Previously, when I went to these websites – usually fan sites of someone I’ve taken a portrait of, say actor Heath Ledger or singer Alicia Keys – I’d ask them to take it down unless they paid me and inevitably they would agree but, actually, what did it achieve? I don’t think I’ll ever be able to charge for bloggers using my pictures on their site, so I embrace that and look at the good side. It raises my profile and when this occurs I have to focus on giving people a way or level at which they can buy into my ‘product’.

 Eleanor: So you believe you actually can make money by giving things away for free?
Jonathan: Hah, yeah if you like. A very practical illustration of this was when I did portraits of [science fiction author] Cory Doctorow last year. I read that he had given away his book for free and yet the predicted income on the book he was just about to publish was £60,000 and I thought how the fuck does that work? My work goes out for free, the same as Cory’s, and I can’t do anything about it. How do I get the £60K? So I asked him and we tried to work out how it might work for a photographer. I have to stress that this isn’t a silver bullet but it applied to this way of working.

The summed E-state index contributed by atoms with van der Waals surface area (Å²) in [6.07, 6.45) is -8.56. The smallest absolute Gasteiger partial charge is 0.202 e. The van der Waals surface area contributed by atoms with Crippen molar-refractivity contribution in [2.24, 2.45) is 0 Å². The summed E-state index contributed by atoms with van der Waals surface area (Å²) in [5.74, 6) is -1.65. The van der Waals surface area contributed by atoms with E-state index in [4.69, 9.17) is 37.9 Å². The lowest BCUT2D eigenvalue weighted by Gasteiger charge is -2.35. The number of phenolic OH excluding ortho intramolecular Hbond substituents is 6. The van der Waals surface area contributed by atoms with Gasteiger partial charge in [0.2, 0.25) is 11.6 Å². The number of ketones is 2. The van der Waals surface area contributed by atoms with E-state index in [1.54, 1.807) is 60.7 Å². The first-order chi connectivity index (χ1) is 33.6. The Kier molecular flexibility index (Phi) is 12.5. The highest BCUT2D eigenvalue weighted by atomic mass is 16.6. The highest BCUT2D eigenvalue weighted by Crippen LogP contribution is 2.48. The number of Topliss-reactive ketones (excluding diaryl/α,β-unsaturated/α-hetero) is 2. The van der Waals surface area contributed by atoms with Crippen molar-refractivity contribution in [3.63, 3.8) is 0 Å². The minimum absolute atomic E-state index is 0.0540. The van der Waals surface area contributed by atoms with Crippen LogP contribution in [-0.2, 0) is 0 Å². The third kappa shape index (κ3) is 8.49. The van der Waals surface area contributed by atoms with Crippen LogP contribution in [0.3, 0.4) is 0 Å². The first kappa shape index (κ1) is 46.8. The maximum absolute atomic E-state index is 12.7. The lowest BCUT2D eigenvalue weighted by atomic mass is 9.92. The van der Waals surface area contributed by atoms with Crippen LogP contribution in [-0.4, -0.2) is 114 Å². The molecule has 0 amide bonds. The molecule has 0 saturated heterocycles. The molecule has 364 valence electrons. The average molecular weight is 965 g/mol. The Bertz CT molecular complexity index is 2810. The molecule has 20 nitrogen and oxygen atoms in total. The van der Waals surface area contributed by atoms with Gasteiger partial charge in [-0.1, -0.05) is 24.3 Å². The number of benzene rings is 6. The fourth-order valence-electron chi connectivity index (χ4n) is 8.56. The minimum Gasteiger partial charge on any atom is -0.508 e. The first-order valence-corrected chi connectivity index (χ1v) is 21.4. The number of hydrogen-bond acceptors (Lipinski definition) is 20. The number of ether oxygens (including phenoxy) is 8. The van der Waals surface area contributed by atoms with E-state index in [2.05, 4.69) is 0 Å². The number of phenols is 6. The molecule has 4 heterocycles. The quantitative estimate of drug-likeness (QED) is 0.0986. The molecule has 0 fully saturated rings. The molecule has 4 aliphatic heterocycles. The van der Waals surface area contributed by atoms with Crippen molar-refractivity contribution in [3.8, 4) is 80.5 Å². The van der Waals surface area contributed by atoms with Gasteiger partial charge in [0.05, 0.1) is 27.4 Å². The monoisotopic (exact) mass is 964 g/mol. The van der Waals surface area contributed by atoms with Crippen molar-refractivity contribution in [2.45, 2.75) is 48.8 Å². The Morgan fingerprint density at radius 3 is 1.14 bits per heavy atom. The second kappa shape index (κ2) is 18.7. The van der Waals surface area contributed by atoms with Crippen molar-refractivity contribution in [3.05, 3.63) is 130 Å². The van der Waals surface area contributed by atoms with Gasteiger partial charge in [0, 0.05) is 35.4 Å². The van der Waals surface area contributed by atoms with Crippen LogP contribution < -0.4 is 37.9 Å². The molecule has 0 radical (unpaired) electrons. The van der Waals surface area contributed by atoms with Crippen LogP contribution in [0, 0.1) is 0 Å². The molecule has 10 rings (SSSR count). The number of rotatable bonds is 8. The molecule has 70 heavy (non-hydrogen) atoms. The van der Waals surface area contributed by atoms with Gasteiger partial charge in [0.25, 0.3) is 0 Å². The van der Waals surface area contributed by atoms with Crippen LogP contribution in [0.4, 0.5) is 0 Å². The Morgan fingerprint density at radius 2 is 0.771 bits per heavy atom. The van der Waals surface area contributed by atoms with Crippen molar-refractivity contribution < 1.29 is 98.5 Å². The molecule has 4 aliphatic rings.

I took a picture of Cory and did 110 prints. Cory gave me copies of the manuscript and signed every one, 110 pages. We referred to this as ephemera, it’s something that happens very briefly as opposed to the infinitely reproduced digital object. I signed every print so we had 110 signed manuscript pages and 110 signed prints. The book was freely downloadable and I took a high-res version of the image and uploaded it to Flickr so you could download that too. Then we put the signed prints on sale, with the first in the series costing £125, and they went down in stages until the last 50 cost just £5 each. I put them on sale to see what would happen and the most expensive ones went immediately. There was a clamour for print one and the first 10 all went to the same buyer. All the cheaper ones sold out and there was a gap in the middle that remained unsold. I thought: “But all these people know they can download this image for free.”

Eleanor: So why were people willing to pay for something they could get for free?
Jonathan: They wanted the ephemera, they wanted something closer to the magic and that’s what they paid for. I was selling to people who were really into Cory Doctorow. At that time he had 30,000 followers on Twitter, now he’s got 60-odd thousand. The point being he had a community of followers, as did I, albeit a smaller one. They liked the pictures but they wanted Cory because they loved him.